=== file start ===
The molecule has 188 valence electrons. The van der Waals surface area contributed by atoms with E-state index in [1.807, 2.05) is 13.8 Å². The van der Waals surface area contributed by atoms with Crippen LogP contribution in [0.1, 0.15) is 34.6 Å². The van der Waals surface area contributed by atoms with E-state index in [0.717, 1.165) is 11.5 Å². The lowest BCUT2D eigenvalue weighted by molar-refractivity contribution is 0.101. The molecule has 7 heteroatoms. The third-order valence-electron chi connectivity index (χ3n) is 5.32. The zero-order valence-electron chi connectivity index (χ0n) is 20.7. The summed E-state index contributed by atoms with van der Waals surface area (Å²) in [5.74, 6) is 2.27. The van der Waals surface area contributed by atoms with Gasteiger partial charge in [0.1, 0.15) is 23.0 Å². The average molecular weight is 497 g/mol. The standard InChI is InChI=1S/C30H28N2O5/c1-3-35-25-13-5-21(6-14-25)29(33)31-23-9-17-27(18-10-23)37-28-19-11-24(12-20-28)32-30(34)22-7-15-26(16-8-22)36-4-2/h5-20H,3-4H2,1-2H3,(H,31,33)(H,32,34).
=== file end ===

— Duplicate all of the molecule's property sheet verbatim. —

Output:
The molecule has 188 valence electrons. The van der Waals surface area contributed by atoms with E-state index in [1.807, 2.05) is 13.8 Å². The van der Waals surface area contributed by atoms with Crippen LogP contribution in [0.1, 0.15) is 34.6 Å². The van der Waals surface area contributed by atoms with E-state index in [0.717, 1.165) is 11.5 Å². The lowest BCUT2D eigenvalue weighted by molar-refractivity contribution is 0.101. The molecule has 7 heteroatoms. The third-order valence-electron chi connectivity index (χ3n) is 5.32. The zero-order valence-electron chi connectivity index (χ0n) is 20.7. The summed E-state index contributed by atoms with van der Waals surface area (Å²) in [5.74, 6) is 2.27. The van der Waals surface area contributed by atoms with Gasteiger partial charge in [0.1, 0.15) is 23.0 Å². The average molecular weight is 497 g/mol. The standard InChI is InChI=1S/C30H28N2O5/c1-3-35-25-13-5-21(6-14-25)29(33)31-23-9-17-27(18-10-23)37-28-19-11-24(12-20-28)32-30(34)22-7-15-26(16-8-22)36-4-2/h5-20H,3-4H2,1-2H3,(H,31,33)(H,32,34).